Third Circuit Overturns Graziano, Rules No Written Requirement to Dispute Under 1692g(a)(3)

Undoing a big split among the Circuit Courts of Appeals, the Third Circuit Court of Appeals yesterday overturned a well-known precedent and ruled that there is no written dispute requirement under Section 1692g(a)(3) of the Fair Debt Collection Practices Act.

A copy of the ruling in the en banc decision of Riccio v. Sentry Credit can be accessed by clicking here.

The Third Circuit now joins a number of other Appeals Courts that have ruled that disputes under Section 1692g(a)(3) can be made orally, as well as in writing.

The plaintiff had filed a class-action suit against the collection agency after she received a validation notice. The collection agency had used the language from Section 1692(g) of the Fair Debt Collection Practices Act in the validation notice.

The plaintiff argued that the boxes offering different means of contacting the collection agency were confusing and did not make it clear that a dispute had to be filed in writing, even though it says “If you notify this office in writing within 30 days from receiving this notice…” in the text above the boxes.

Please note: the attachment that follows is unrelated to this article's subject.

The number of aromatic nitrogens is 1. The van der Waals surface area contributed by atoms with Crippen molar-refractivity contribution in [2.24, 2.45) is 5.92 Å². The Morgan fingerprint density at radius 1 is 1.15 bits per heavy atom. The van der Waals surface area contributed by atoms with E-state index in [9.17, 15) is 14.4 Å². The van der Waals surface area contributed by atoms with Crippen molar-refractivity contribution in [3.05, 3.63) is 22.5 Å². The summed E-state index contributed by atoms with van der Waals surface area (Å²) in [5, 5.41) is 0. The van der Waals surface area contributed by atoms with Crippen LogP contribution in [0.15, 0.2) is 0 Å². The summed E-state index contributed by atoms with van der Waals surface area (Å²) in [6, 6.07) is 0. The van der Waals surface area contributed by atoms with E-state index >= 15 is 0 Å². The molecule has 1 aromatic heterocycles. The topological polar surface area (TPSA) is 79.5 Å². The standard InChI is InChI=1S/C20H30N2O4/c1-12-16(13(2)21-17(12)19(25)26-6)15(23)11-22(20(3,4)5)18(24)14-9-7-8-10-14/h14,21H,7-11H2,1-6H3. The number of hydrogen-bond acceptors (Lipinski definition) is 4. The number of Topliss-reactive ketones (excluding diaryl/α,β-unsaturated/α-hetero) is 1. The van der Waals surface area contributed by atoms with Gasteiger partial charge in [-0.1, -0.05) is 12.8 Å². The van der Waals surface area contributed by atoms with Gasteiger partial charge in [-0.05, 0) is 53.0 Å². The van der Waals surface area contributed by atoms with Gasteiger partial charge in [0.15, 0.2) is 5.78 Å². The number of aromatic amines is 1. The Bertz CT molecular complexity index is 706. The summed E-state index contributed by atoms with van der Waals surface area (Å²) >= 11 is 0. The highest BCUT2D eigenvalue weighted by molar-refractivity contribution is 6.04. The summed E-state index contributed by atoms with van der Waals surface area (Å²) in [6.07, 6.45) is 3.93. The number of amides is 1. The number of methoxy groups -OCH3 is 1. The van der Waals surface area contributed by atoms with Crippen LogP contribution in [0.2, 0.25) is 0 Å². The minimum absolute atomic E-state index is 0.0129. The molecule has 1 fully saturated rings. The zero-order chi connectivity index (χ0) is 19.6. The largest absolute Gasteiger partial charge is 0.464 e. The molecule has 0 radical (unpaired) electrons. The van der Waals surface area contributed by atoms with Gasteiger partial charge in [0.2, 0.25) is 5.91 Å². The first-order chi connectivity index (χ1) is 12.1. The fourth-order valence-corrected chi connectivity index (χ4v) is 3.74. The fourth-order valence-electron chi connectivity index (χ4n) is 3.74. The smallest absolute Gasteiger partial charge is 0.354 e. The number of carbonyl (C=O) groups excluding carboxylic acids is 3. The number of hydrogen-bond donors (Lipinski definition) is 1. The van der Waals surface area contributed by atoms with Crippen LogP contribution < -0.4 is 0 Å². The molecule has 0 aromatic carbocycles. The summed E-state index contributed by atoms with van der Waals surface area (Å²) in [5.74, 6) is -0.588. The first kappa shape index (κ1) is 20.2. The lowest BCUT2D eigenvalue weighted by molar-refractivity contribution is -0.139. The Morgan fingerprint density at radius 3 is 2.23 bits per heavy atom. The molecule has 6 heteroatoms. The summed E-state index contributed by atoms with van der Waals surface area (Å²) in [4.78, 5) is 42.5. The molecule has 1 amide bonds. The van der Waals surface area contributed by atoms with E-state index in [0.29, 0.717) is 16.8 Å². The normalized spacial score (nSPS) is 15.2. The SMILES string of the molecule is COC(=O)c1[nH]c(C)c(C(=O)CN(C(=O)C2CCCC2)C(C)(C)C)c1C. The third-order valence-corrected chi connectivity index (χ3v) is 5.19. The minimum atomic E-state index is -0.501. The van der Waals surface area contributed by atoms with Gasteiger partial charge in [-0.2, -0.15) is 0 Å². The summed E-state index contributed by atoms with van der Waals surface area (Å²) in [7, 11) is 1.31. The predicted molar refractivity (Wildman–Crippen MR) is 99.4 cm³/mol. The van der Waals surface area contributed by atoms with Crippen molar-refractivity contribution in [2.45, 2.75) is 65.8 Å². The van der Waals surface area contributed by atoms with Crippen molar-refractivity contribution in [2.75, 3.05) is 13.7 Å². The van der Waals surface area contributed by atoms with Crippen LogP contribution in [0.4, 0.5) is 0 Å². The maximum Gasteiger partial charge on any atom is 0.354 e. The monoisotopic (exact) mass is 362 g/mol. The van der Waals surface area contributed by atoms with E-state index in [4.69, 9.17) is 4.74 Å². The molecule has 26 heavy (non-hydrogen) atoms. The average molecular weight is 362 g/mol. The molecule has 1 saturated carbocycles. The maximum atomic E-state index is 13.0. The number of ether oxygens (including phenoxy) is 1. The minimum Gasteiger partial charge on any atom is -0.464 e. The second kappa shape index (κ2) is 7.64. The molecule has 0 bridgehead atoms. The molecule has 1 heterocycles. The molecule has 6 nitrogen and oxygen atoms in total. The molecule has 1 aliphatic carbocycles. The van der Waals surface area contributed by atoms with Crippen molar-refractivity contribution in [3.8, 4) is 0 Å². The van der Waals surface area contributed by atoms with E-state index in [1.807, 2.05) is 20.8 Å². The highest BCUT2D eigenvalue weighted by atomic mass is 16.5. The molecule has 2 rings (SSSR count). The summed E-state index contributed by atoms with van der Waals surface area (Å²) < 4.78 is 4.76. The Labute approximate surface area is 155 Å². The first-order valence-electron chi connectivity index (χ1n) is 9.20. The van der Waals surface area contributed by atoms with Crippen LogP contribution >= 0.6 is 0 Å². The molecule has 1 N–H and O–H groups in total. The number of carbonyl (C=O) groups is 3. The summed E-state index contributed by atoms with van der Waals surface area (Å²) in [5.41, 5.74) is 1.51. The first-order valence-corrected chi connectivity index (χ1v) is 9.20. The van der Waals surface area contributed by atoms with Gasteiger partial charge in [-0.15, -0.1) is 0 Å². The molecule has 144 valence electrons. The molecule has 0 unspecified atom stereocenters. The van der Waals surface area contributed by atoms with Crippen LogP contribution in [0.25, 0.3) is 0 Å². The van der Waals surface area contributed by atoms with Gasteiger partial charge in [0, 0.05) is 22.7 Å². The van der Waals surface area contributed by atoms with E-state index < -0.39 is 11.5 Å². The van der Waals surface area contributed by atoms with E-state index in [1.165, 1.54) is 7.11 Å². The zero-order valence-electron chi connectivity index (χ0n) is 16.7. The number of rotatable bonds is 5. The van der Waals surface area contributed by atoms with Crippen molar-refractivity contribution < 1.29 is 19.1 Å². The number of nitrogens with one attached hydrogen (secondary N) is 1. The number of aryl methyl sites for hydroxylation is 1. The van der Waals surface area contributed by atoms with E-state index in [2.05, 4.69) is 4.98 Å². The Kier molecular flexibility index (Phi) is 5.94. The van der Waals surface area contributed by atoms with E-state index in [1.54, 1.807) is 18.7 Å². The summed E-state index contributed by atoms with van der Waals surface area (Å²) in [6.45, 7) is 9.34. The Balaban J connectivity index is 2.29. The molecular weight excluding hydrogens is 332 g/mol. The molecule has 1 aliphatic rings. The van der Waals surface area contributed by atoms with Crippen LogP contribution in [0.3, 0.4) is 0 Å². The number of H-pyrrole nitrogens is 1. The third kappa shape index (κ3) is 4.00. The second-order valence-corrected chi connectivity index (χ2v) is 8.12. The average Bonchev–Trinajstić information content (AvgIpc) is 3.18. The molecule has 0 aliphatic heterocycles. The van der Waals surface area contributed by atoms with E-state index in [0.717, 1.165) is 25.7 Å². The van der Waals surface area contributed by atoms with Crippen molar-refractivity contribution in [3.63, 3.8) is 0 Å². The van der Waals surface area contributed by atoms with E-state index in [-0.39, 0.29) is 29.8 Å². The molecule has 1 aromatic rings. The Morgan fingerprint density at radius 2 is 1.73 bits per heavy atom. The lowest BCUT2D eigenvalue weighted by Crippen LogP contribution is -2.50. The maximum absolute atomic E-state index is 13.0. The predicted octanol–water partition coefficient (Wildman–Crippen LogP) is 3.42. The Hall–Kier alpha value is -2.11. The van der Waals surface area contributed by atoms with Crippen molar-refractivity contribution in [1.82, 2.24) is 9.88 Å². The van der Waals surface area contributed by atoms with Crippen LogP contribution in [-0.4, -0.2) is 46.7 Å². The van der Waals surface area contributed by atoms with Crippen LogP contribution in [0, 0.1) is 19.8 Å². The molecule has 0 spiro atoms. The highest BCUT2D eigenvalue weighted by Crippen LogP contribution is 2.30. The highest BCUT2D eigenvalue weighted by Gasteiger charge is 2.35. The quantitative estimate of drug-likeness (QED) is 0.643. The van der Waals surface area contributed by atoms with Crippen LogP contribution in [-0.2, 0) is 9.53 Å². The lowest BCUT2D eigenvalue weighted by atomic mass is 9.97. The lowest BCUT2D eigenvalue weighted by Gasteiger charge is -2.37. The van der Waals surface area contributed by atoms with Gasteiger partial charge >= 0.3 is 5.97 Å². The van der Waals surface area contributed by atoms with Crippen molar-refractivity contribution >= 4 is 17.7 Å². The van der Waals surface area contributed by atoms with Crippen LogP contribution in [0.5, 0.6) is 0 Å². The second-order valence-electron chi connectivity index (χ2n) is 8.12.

A District Court judge granted the defendant’s motion for judgment on the pleadings, which the plaintiff appealed to the Third Circuit.

The issue at hand is what how a dispute may be filed under Section 1692g(a)(3) of the FDCPA, which states that the validation notice must include: a statement that unless the consumer, within thirty days after receipt of the notice, disputes the validity of the debt, or any portion thereof, the debt will be assumed to be valid by the debt collector. Other sections of 1692g specifically include the word “written,” whereas 1692g(a)(3) does not. Back in 1991, the Third Circuit, in Graziano v. Harrison, ruled that Section 1692g(a)(3) “must be read to require that a dispute, to be effective, must be in writing.”

Willing to admit it needed to look at the text with “fresh eyes,” as well as 30 years of rulings from other courts, the Third Circuit reversed itself. If Congress did not include the written dispute requirement in 1692g(a)(3) — a requirement that is specifically mentioned in other parts of the FDCPA — the Third Circuit determined it must trust that Congress knew what is was doing.

“By expressing our view today, we put an end to a circuit split and restore national uniformity to the meaning of §1692g,” the Appeals Court wrote.

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